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The Intoxilyzer 9000 to Replace the 5000 as Georgia’s State Breath Test – But is it Any Better?

It’s official, the Intoxilyzer 9000 has been approved by the Georgia Bureau of Investigation to supersede the Intoxilyzer 5000 as the Georgia state-administered breath test machine. The GBI conducted an exhaustive study comparing the Intoxilyzer 9000, the Evidenzer 240, and the Datamaster DMT based on specifications, user reviews, cost/benefit analysis, and many other criteria, but most importantly laboratory evaluations. Since defendants aren’t concerned with the costs or user-friendly functionality of a breath test machine, only the cost of a DUI, they deserve to know how the Intoxilyzer 9000 performed in terms of accuracy. Below are some of the key results:

  • On the Ambient Air Evaluation, which tests “the instruments ability to perform an air blank and purge the sample chamber of ethanol,” meaning that no residual alcohol will affect the results, the Intoxilizer was tied for last and 4 times worse than the Evidenzer. pg.11
  • The Intoxilyzer was rated last on average for the self-diagnostic criteria, which ensures that breath tests are accurate and reliable. pg. 11
  • The Intoxilyzer 9000 was tied for last and almost 2 times worse than on average than the Evidenzer at analyzing the characteristics of a breath sample and “ensuring that sufficient sample is received.” pg.16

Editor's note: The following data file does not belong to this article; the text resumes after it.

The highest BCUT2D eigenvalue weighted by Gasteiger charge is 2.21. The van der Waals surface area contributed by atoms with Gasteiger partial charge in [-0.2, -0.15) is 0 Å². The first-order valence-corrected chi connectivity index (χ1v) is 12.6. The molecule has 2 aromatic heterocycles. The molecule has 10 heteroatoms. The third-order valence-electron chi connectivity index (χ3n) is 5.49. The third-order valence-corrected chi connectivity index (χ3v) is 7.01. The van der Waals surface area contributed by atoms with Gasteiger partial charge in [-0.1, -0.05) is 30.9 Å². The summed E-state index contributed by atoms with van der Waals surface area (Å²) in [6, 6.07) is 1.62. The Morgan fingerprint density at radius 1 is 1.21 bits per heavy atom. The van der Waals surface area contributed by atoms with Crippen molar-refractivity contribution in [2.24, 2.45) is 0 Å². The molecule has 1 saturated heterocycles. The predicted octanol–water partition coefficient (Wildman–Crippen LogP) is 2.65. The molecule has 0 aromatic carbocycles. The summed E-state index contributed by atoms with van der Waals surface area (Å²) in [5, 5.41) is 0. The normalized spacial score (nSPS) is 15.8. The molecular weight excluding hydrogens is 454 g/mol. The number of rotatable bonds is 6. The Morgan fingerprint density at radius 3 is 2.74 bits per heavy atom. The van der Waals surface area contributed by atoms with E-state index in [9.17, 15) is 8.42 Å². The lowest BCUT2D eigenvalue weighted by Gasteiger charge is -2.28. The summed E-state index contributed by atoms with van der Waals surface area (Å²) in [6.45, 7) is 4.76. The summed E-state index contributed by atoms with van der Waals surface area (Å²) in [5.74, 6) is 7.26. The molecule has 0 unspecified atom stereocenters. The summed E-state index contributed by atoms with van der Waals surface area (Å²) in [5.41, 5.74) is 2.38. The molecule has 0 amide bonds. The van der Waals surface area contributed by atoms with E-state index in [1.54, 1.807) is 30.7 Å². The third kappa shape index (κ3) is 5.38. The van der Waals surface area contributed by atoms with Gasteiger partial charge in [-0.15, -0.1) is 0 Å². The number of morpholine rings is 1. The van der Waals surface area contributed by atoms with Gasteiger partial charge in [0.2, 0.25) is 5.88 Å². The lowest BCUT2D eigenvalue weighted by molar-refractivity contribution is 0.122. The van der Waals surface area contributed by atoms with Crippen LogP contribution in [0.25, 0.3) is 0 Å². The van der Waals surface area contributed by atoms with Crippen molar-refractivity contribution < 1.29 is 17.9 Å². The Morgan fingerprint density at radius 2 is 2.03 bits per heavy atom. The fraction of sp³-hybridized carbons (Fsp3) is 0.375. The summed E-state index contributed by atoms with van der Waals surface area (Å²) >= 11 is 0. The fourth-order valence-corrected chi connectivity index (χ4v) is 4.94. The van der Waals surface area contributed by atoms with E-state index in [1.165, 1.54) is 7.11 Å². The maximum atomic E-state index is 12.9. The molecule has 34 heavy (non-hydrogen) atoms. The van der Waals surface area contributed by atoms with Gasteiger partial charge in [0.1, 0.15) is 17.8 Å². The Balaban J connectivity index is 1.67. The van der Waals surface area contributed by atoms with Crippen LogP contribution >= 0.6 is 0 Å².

• The Intoxilyzer 9000 was also scored 20 out of 50 possible points and was 2 times worse than the Evidenzer at detecting mouth-alcohol interference in a breath test result. pg. 33

Mouth-alcohol detection is critical to accurate breath testing because there are many ways that mouth-alcohol interference can result in falsely high readings. Alcohol can get caught in caps, fillings, a retainer, or other kinds of dental work and cause inaccurate results. Burping and drinking alcohol near the time of the test can also make test results inaccurate. The GBI tested for mouth alcohol where “dose subjects were required to consume a small amount of an alcohol containing beverage and provide a breath sample at an interval determined by the evaluator.” The report, though, does not specify how long the intervals were. It is unclear exactly how long it would take for mouth alcohol to dissipate before the Intoxilyzer 9000 could return reliably accurate results.

There is also the issue of obtaining and analyzing the software source code of Intoxilyzer 9000. Recently, there has been a breakthrough in the long-standing battle to obtain an out-of-state witness to testify as to the source code of the Intoxilyzer 5000. Unfortunately, the software source code, or testimony regarding the source code, of the Intoxilyzer 9000 will be no easier to obtain. The GBI report clearly states that “a protective order and non-disclosure agreement is required for third party viewing of the software. Viewing of the source code must be done at CMI.”

Whether defense lawyers’ strategies when fighting breath test results will change with the introduction of the Intoxilyzer 9000 remains to be seen. The Intoxilyzer 9000 seems to display many of the same issues of reliability as the Intoxilyzer 5000. And at $7000 per base model and a gradual phase-in until 2015 – and with a 50% increase in DUI fines resulting from HB 1176 which went into effect on 7/1/2012– either through taxes or fines from convictions, the bottom line is that Georgia citizens get the Yugo of DUI breath testing machines.

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